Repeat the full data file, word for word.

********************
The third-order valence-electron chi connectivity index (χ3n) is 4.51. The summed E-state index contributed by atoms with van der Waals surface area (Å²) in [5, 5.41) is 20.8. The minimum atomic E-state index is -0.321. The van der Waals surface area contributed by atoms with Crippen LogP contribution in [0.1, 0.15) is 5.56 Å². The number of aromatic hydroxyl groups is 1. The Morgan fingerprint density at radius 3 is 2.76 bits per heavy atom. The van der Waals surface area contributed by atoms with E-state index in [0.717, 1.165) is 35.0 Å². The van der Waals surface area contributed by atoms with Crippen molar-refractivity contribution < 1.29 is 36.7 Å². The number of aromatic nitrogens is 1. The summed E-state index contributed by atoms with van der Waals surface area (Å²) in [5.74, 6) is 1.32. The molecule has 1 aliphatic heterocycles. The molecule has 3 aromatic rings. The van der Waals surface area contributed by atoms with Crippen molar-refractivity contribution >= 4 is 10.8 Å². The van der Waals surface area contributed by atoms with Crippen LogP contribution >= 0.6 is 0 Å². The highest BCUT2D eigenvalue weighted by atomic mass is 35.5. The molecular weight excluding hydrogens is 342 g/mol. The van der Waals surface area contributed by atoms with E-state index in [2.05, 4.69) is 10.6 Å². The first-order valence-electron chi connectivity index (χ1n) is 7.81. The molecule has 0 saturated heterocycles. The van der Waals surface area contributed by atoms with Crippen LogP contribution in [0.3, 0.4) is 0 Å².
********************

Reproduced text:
The third-order valence-electron chi connectivity index (χ3n) is 4.51. The summed E-state index contributed by atoms with van der Waals surface area (Å²) in [5, 5.41) is 20.8. The minimum atomic E-state index is -0.321. The van der Waals surface area contributed by atoms with Crippen LogP contribution in [0.1, 0.15) is 5.56 Å². The number of aromatic hydroxyl groups is 1. The Morgan fingerprint density at radius 3 is 2.76 bits per heavy atom. The van der Waals surface area contributed by atoms with E-state index in [0.717, 1.165) is 35.0 Å². The van der Waals surface area contributed by atoms with Crippen molar-refractivity contribution < 1.29 is 36.7 Å². The number of aromatic nitrogens is 1. The summed E-state index contributed by atoms with van der Waals surface area (Å²) in [5.74, 6) is 1.32. The molecule has 1 aliphatic heterocycles. The molecule has 3 aromatic rings. The van der Waals surface area contributed by atoms with Crippen molar-refractivity contribution >= 4 is 10.8 Å². The van der Waals surface area contributed by atoms with Crippen LogP contribution >= 0.6 is 0 Å². The highest BCUT2D eigenvalue weighted by atomic mass is 35.5. The molecular weight excluding hydrogens is 342 g/mol. The van der Waals surface area contributed by atoms with E-state index in [2.05, 4.69) is 10.6 Å². The first-order valence-electron chi connectivity index (χ1n) is 7.81. The molecule has 0 saturated heterocycles. The van der Waals surface area contributed by atoms with Crippen LogP contribution in [0.3, 0.4) is 0 Å².